CXM? Thanks to the X Games, most people think of X as Extreme when in reality the X in CXM stands for Experience. But in many ways CXM is taking CRM to the extreme.
Here are 5 key ways CXM differs from CRM:
- CRM is internal focused with the goal of process improvements and cost efficiencies. CXM is focused on the customer and their needs. The best organizations ask their customers what they want.
- CRM is talking. CXM is listening. With CRM, organizations measured the number of ad impressions a person had but with CXM great marketers want to measure what the consumer is saying.
- CRM is often transactional based. CXM focuses on the customer over their entire life cycle. The best marketers know that customer retention is key to long-term success.
- CRM is linear communication. CXM is social. The old way of sending out one-way marketing messages is dead. Today customer’s want to interact with organizations in all channels.
- CRM is consistent. CXM is dynamic—each customer gets a different experience; one tailored just for them . CXM is proactive and anticipates customers’ needs.
Bottom line, CXM is a complete mind-shift for most organizations that requires them to rethink the fundamental way they interact with their customers. Those that successfully make the transition will be their market leaders.
Ready to learn more about dynamic marketing from leading visionaries? Register now for Salesforce Connections on June 2, 2021 at 9 am PT.
I have been an advocate of Object-Specific Quick Actions for years. In fact, I have given dozens of formal presentations on Quick Actions to hundreds of people at several Dreamforce conferences, World Tours and community events. There’s a reason I love them, with Object Specific Quick Actions an admin can use config-only to let users create or update records and send email with just two clicks without leaving the page they’re on. They are extremely easy to set up and the time-savings for users can be massive.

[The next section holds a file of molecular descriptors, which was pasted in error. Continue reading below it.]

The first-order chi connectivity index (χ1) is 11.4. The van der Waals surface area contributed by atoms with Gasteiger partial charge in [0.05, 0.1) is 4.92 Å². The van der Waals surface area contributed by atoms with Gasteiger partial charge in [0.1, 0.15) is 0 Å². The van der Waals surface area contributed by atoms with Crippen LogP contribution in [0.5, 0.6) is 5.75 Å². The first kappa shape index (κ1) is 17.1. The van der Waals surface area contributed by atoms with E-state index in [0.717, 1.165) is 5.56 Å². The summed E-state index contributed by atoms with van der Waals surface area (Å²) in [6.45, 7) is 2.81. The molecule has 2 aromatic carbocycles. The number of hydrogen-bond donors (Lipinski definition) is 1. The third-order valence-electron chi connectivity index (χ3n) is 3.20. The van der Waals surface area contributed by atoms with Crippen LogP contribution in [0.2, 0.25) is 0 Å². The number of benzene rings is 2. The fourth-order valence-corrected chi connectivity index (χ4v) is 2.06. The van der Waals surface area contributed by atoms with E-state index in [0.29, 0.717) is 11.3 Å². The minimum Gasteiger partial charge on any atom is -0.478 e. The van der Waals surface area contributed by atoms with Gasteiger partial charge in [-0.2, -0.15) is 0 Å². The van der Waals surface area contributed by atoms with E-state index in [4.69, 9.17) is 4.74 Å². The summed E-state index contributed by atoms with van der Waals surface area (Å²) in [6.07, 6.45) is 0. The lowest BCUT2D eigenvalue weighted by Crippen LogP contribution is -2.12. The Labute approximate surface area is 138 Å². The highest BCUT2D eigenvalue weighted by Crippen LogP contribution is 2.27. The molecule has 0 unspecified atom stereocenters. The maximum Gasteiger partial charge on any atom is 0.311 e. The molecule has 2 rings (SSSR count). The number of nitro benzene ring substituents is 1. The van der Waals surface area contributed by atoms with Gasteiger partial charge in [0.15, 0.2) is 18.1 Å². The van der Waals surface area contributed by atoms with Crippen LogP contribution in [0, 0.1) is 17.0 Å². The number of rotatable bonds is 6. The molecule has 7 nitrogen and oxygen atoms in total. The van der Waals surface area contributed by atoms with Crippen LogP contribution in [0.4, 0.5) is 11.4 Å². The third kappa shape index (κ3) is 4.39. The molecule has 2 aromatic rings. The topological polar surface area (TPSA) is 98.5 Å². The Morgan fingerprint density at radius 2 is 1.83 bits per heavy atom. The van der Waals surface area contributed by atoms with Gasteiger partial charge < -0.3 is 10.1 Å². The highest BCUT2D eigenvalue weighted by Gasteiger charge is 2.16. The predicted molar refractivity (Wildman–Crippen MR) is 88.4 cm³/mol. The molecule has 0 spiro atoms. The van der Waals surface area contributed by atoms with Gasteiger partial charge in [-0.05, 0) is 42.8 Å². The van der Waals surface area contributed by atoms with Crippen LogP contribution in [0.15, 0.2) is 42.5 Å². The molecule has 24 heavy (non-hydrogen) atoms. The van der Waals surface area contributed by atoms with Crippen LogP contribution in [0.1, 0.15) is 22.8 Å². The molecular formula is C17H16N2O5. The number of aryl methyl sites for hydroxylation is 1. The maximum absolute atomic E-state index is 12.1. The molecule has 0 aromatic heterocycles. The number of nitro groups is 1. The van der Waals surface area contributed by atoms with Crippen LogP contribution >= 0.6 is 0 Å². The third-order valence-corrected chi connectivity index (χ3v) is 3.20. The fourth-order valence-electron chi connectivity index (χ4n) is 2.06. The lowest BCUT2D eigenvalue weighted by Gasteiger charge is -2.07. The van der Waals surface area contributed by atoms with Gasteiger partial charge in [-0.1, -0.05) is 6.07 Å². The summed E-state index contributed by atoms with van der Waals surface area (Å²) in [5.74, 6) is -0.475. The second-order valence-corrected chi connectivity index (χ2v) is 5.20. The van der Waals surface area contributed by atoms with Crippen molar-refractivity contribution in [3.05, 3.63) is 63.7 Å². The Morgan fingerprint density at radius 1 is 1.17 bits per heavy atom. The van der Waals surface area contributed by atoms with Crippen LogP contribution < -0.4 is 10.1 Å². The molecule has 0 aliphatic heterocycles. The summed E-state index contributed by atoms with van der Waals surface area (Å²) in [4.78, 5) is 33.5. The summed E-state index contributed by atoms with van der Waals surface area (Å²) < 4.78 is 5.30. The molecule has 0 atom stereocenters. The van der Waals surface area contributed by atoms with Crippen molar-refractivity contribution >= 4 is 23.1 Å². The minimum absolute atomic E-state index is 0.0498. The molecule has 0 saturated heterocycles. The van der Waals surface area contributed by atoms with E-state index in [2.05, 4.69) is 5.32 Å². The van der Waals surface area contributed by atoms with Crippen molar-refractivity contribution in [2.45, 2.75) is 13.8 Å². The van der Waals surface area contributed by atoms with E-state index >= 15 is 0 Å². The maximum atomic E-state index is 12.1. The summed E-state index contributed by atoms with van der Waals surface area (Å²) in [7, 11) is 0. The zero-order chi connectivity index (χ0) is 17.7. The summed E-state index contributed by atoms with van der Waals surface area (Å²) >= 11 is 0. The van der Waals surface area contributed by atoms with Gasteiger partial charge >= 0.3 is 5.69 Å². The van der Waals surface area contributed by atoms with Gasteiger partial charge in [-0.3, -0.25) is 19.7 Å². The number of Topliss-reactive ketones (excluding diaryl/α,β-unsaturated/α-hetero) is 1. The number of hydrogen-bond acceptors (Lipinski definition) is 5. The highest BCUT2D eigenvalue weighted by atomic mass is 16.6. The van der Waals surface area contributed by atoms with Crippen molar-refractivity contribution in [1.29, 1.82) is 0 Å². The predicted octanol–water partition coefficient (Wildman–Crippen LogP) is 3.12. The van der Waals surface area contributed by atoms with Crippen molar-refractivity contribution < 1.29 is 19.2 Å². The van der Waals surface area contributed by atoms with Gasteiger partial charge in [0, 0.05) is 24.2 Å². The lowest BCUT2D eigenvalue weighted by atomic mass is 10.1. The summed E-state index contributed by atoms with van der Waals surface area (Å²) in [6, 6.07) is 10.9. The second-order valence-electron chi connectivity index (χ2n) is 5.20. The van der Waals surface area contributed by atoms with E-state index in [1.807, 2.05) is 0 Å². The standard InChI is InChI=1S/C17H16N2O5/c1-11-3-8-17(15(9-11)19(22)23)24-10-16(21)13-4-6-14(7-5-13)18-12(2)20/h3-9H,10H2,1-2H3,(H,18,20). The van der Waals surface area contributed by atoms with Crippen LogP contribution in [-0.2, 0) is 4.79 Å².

As much as I love the power and simplicity of the Object Specific Actions I am now all in on championing Flow Actions. I still love Object-Specific Actions but I am obsessed with Flow Actions. Why? Because Actions with flows can truly take your user experience to the next level.
Here is an example of a Create Case Object-Specific Action. It is clean and simple asking me for a few fields and even has the Status prepopulated. Nice!
And here is an example of a Create Case Flow Action. What a difference! As the end user I am walked through the process of creating a case when I click the “Next” button at the bottom instead of seeing all the fields at once. I can even see my call script, customized for my contact Ashley by name. The email address even has a sample format so I know what it is expecting. Very nice!
By creating a basic Screen Flow you can use many simple to implement flow features that will make it beneficial to switch from Object-Specific Actions to Flow Actions. Here are three of my favorite tools:
- Display Text: Add this component to your screen flow to provide directions and guidance on-screen to users with simple WYSIWYG rich-text editor.
- Placeholder Text: Instruct users what to put in individual fields without the risk that users will leave it unchanged the way they might with Predefined Values. It’s especially great for explaining acceptable field formats.
- Component Visibility: Steam-line the user experience by conditionally hiding and displaying fields. No more taking up valuable real-estate for fields that are not always needed or creating a different action for each record type.
Let me show you how easy it is to do these items inside of a Flow. Here is an example of how to add Display Text to a screen flow. Note how you can specify the font, color, size and even add bullets, numbers and lists:
To add Placeholder text simply type in the text you want to display in the “Placeholder Text” settings.
In this example of Component Visibility on a screen flow I am only displaying the email field on the screen if the Contact’s email is blank on their user record. You can even make it visible based on values entered by the user on an earlier screen.
Just like object-specific actions you can easily use Flow to make fields read-only, required and prepopulate them with data.
And that’s just scratching the surface! Flows can do hundreds of things that Object-Based Quick Actions cannot do. So next time you are thinking of creating a quick action take some time and build it in Flow. Your users will flip for flow.
Flow is a powerful tool and it can be overwhelming at first so to get started I recommend you check out this trailhead to get started.